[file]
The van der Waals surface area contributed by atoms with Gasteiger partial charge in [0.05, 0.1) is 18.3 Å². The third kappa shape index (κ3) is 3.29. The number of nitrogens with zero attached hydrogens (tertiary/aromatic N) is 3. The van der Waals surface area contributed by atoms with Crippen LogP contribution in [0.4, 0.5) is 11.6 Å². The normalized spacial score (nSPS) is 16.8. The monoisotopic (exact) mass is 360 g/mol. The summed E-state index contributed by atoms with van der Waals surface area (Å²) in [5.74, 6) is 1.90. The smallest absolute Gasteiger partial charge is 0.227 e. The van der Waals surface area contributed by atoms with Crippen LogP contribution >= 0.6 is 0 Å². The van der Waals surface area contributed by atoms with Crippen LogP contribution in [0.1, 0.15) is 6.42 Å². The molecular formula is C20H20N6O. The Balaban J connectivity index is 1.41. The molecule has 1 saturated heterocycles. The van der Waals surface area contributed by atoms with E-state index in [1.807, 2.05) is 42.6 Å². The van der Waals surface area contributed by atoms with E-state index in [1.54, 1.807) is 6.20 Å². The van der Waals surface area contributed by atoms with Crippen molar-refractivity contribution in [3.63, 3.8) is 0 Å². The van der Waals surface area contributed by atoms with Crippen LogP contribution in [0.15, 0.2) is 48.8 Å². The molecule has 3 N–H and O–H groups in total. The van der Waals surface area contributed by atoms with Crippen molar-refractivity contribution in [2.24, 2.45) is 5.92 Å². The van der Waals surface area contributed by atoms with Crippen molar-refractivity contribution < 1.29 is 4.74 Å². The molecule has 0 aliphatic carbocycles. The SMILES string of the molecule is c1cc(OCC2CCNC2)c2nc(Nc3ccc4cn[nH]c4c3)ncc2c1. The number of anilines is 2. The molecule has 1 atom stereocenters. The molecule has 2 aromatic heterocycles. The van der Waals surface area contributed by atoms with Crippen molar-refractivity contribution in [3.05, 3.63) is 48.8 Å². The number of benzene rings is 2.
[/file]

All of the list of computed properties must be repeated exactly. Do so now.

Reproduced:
The van der Waals surface area contributed by atoms with Gasteiger partial charge in [0.05, 0.1) is 18.3 Å². The third kappa shape index (κ3) is 3.29. The number of nitrogens with zero attached hydrogens (tertiary/aromatic N) is 3. The van der Waals surface area contributed by atoms with Crippen LogP contribution in [0.4, 0.5) is 11.6 Å². The normalized spacial score (nSPS) is 16.8. The monoisotopic (exact) mass is 360 g/mol. The summed E-state index contributed by atoms with van der Waals surface area (Å²) in [5.74, 6) is 1.90. The smallest absolute Gasteiger partial charge is 0.227 e. The van der Waals surface area contributed by atoms with Crippen LogP contribution >= 0.6 is 0 Å². The van der Waals surface area contributed by atoms with Crippen LogP contribution in [0.1, 0.15) is 6.42 Å². The molecular formula is C20H20N6O. The Balaban J connectivity index is 1.41. The molecule has 1 saturated heterocycles. The van der Waals surface area contributed by atoms with E-state index in [1.807, 2.05) is 42.6 Å². The van der Waals surface area contributed by atoms with E-state index in [1.54, 1.807) is 6.20 Å². The van der Waals surface area contributed by atoms with Crippen molar-refractivity contribution in [3.63, 3.8) is 0 Å². The van der Waals surface area contributed by atoms with Crippen LogP contribution in [0.15, 0.2) is 48.8 Å². The molecule has 3 N–H and O–H groups in total. The van der Waals surface area contributed by atoms with Crippen molar-refractivity contribution in [2.24, 2.45) is 5.92 Å². The van der Waals surface area contributed by atoms with Crippen molar-refractivity contribution < 1.29 is 4.74 Å². The molecule has 0 aliphatic carbocycles. The SMILES string of the molecule is c1cc(OCC2CCNC2)c2nc(Nc3ccc4cn[nH]c4c3)ncc2c1. The number of anilines is 2. The molecule has 1 atom stereocenters. The molecule has 2 aromatic heterocycles. The van der Waals surface area contributed by atoms with Crippen molar-refractivity contribution in [3.05, 3.63) is 48.8 Å². The number of benzene rings is 2.